Wherever you live, you may have experienced a hot summer. But since many of us live and work in California, let’s talk about what our summer was like. As you know, California sweltered in July—the warmest month ever recorded in the Golden State. On July 6, Los Angeles hit a new all-time record high—111 degrees F. Even coastal San Diego, which normally enjoys mid-70s weather in July, reached 96 degrees that day.
On July 24 and 25, as temperatures soared, wildfires burned, and hydropower and gas supplies tightened, the California Independent System Operator (CAISO) issued calls to consumers statewide to voluntarily ratchet down electricity use. The alerts succeeded in lowering demand by 990 megawatts (MW) over the two days, helping the system get over high forecasted peaks.
Overall, the continental United States sweated out the 11th warmest July on record.
May through July ranked as the warmest three-month period ever, with a national average of 70.9 degrees, 3.4 degrees above average.
As record heat gripped most of the nation this summer, electric utilities, regional transmission organizations and system operators fought to feed hungry air conditioners and keep the grid balanced.
ere are some selected highlights:
July 2—The New York ISO recorded a peak demand of 32,810 MW, its highest level in five years. Source: NYISO
July 3—The PJM Interconnection, which includes 13 mid-Atlantic states, reached 144,557 MW of demand—the highest level since 2016. Source: PJM
July 19—The Electricity Reliability Council of Texas (ERCOT) reached a new all-time hourly peak load of 72,192 MW, only to be exceeded the next day, with loads reaching 73,259 MW. Source: ERCOT
Grid Managers Deploy DR and Other Tools
Grid managers turn to a number of gadgets in their toolboxes to ensure adequate supplies. In CAISO’s case, for example, in addition to issuing “Flex Alert” calls for voluntary conservation, the ISO has restricted maintenance operations at power plants and transmission facilities in order to keep them running. As of the end of July, CAISO had already issued 18 such calls—the most since 2012, when it recorded 23.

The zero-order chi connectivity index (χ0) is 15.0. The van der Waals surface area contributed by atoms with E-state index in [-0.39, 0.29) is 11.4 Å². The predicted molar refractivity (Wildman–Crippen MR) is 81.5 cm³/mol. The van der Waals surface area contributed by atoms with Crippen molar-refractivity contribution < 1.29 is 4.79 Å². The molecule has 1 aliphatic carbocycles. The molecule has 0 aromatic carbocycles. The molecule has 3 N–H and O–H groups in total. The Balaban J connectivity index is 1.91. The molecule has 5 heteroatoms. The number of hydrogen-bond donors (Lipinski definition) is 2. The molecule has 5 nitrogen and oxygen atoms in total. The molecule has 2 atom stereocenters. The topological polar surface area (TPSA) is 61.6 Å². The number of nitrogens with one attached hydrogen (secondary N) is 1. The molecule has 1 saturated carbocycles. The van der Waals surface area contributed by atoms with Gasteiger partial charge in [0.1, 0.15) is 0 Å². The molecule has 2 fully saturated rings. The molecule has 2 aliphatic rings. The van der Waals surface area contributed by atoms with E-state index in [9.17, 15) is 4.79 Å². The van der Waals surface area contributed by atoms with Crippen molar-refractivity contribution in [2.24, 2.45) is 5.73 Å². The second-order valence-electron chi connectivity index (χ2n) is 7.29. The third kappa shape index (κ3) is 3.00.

CAISO expects the continued hot weather to result in more Flex Alerts this summer. CAISO can also turn to demand response (DR) by issuing warnings or declaring emergencies. So far this year, the ISO has called two transmission emergencies but no mandatory DR events. Transmission emergencies are declared when there’s a threat to transmission system capability, such as line and transformer overloads.
Reserve Margins Shrink
Energy providers typically design generation capacity to meet peak demand and then add an extra measure of reserve margin of least 15 percent. But even that may not be enough in the face of a changing climate. Heat waves reduce the output capacity and efficiency of gas-fired combustion turbines. Multiple days of intense heat and higher nighttime temperatures can push transmission and distribution equipment to the breaking point.
In Texas, faced with heat waves, coal power plant retirements, and strong population and economic growth, ERCOT operated this summer on a reserve margin of only 10.9 percent. That’s low!—lower than its planned reserve margin of 13.8 percent and the 15 percent recommended by the North American Electric Reliability Corp. So far, DR programs and high day-ahead wholesale prices, which temper demand, have helped ERCOT meet demand without any widespread loss of load to the system.